For any San Diego bailbondsman & bond agent, a new client is just a suspect from a precinct that made the call. Similar to former clientele, they would want the bondsman’s product because the selling point is freedom. However, this only applies to suspects who could not afford to post bail.
A first-time suspect is frantic and confused, and they want their freedom as soon as the judge posts their bail. Their first option is to call their friends and family to post bail on their behalf, or they can choose to do business with you. If they find your representative friendly and empathizing enough, they will reach out to you.
Understand Your Client’s Situation
Business representatives must acknowledge that they are talking to a suspect. First-time suspects have the most fragile egos; they get confused, and they need emotional support during their incarceration.
A bail agent who can make the client comfortable through light conversation before presenting the service is one who empathizes with the suspect’s current state of mind.
A great example is to assure the suspect the process for gaining freedom before a court hearing is smooth and hassle-free. If the bondsman service offers clients payment options for the 10% down payment for their services, it can ease the suspect’s worries faster, allowing them to decide immediately.
Acknowledge The Client’s Viewpoint
Suspects could connect with business representatives and even give the latter their trust if the representative could recognize the suspect’s perspective regarding any subject.
Agitated suspects who are confused and furious about their situation could lash out against bondsman service representatives. Training representatives to keep calm and to agree with any of the suspect’s viewpoints helps pacify the defendant’s emotions, which allows him or her to think and listen better to the representative.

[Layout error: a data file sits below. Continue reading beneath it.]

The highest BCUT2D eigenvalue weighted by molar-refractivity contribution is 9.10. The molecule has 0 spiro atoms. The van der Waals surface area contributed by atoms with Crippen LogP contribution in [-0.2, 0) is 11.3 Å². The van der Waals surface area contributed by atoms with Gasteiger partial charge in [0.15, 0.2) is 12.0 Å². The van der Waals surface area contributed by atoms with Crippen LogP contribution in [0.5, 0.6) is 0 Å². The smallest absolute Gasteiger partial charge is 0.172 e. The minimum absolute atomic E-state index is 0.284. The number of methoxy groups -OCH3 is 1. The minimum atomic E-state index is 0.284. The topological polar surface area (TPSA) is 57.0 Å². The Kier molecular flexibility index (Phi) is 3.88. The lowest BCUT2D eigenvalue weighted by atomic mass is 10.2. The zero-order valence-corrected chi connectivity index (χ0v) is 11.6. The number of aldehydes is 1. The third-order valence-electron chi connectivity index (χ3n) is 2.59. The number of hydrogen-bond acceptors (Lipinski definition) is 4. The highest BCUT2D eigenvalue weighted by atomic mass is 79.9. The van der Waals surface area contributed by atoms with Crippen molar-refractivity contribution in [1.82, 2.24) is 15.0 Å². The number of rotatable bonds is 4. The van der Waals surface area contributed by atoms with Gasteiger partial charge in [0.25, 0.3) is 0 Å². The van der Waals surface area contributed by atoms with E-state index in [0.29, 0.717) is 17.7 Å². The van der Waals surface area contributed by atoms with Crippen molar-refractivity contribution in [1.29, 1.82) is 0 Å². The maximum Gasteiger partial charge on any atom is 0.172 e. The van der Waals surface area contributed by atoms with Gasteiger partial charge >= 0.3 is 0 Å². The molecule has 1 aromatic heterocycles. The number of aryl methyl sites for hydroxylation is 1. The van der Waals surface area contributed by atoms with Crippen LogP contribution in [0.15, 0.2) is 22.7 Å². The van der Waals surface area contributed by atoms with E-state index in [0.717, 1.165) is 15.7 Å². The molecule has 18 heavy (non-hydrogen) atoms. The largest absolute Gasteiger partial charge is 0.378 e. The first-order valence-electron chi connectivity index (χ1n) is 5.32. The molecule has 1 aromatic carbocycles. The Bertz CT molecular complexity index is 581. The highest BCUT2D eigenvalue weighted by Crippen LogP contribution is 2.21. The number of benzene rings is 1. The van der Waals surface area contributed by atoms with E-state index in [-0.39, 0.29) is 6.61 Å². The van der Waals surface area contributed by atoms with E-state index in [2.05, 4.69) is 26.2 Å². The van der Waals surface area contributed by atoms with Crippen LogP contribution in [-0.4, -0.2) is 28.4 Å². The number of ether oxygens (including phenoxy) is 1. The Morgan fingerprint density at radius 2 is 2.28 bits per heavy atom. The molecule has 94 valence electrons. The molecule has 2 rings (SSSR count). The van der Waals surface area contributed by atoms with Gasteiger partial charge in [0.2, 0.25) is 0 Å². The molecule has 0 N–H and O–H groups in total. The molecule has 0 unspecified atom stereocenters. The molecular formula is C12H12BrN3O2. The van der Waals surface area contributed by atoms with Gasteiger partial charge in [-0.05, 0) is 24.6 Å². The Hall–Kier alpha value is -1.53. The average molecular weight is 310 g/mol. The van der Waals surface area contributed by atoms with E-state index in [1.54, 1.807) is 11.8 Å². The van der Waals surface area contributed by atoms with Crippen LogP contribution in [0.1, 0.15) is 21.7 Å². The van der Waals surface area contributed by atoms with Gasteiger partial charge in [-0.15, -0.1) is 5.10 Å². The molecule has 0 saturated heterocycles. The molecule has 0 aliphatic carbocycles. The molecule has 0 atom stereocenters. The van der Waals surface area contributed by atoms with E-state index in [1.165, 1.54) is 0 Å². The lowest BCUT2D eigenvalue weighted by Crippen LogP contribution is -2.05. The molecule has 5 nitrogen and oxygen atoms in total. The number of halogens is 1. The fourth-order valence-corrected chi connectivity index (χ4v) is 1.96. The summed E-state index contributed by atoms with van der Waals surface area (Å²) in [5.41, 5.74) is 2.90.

A calmed-down suspect helps a representative create an opening to introduce the service to post bail on their behalf.
Never Impose And Just Listen
Never impose the product immediately against a confused or agitated suspect. A small amount of empathy from a representative can help them to identify key words and phrases enabling the suspects to listen to their statements, such as “freedom” or “immediate jail release” among others.
A confused, unstable suspect would wish to express him or herself to anyone willing to listen or talk to them, which is your business representative. Allow your representatives to let the suspect burst out before conversing with them about your business services.
Use Client’s Name When Possible
Remind representatives that remembering the suspect’s name is essential to hold a personal conversation. Allow them to address the defendant in their real name whenever possible. Substituting “ma’am” or “sir” with the suspect’s real name takes away the formal setting of a business-client conversation, which somehow helps defuse suspects and allow them to warm up to the business’ services.
Some representatives may push the limits of empathy and could create personal conversations that do not only achieve the business’ image of genuinely providing outreach but creates promises the business could not keep.
Set boundaries for your representatives regarding the scope of their conversation with clients. The introduction of a personal aspect to the representative-client conversation is to make the suspect feel comfortable to the idea of paying for their freedom before their trial.
The personal tone allows defendants to listen carefully and confirm that the business intends to help sincerely and is trustworthy. Representatives must not promise anything the business can never deliver.